Star Trek: The Original Series

"Mudd's Women"


Air date: 10/13/1966
Teleplay by Stephen Kandel
Story by Gene Roddenberry
Directed by Harvey Hart

Review by Jamahl Epsicokhan

By way of emergency beam-out, Scotty rescues galactic scoundrel Harry Mudd (Roger C. Carmel) and his mysterious passengers—women who have a hypnotic effect on men—but these people are all obviously hiding something. The plot centers around some dilithium miners who agree to purchase these women from Mudd in exchange for dilithium crystals the Enterprise needs.

Shatner's retrospective comment about "Mudd's Women" explains how "daring" the episode was for NBC in 1966, and how the fact it was even made remains a small miracle because of its implicit topics of prostitution and drug addiction. Well, maybe that's true, but that doesn't make it a good show. Carmel's amusing turn as Harry Mudd is fine and well, and attractive women have always been a Star Trek staple, but the story for "Mudd's Women" is simply not interesting enough to withstand the passage of time—assuming it was ever good in the first place. Given the episode's "payoff" of either choosing a beautiful but useless woman to hang perfunctorily at one's side, or a woman who cooks and cleans, the options seem equally unflattering today. Shatner claims this episode became a fan favorite, but not this fan's.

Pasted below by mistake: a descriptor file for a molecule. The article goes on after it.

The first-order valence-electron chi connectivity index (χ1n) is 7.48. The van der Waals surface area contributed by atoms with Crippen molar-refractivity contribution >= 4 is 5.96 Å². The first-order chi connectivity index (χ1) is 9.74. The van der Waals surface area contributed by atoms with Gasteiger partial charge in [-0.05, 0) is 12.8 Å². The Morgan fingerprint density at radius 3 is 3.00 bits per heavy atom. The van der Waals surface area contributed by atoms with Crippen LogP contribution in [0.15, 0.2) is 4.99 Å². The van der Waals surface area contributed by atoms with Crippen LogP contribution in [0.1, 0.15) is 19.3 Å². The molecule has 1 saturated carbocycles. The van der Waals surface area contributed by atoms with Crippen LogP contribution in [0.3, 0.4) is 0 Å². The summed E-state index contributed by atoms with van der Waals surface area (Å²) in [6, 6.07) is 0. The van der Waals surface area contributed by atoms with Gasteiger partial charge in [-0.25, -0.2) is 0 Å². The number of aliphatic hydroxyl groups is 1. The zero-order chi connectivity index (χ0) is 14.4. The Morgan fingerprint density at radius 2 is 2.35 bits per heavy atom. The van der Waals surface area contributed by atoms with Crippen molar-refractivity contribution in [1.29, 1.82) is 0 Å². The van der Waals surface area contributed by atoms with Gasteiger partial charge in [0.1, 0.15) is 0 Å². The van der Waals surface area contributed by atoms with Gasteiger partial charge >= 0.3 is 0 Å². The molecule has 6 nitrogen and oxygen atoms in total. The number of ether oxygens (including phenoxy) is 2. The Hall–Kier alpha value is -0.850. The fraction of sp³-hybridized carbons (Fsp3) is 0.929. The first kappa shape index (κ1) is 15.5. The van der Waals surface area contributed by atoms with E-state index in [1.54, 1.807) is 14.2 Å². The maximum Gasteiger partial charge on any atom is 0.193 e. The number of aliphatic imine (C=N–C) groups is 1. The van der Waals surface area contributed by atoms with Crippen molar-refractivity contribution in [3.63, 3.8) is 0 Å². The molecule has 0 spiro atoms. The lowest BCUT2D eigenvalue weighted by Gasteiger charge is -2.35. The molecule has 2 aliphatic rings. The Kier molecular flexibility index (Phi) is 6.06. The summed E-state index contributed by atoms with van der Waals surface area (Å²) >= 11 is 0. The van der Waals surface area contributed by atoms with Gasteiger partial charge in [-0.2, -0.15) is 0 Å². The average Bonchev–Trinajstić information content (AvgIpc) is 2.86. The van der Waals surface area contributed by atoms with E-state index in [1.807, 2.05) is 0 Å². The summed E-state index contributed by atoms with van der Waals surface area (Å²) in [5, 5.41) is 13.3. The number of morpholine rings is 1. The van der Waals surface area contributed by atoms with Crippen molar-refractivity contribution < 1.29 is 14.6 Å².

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Next episode: What Are Little Girls Made Of?

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18 comments on this review

Jacbob T
Wed, Mar 14, 2012, 11:21am (UTC -5)
Well, I have started to watch this episode many times, never to get past Mudd's court martial. In the end Kirk makes a bad choice, and is only able to save his ship because the miners fell for one of his speeches. Eh okay. I still am not sure of what the point of this one was. One popcorn.
Fri, May 11, 2012, 4:17pm (UTC -5)
A snoozefest. The best you can say about this ep is that it got us the infinitely better "I Mudd" a season later. Roger Carmel does the scumbag part perfectly, but the writing just stinks on this one. Music was pretty good though.

Biggest plot hole = Mudd explains his plans in the presence of a security guard. And the guard just sits there. *shakes head*

1 star from me.
Fri, Jun 1, 2012, 8:04am (UTC -5)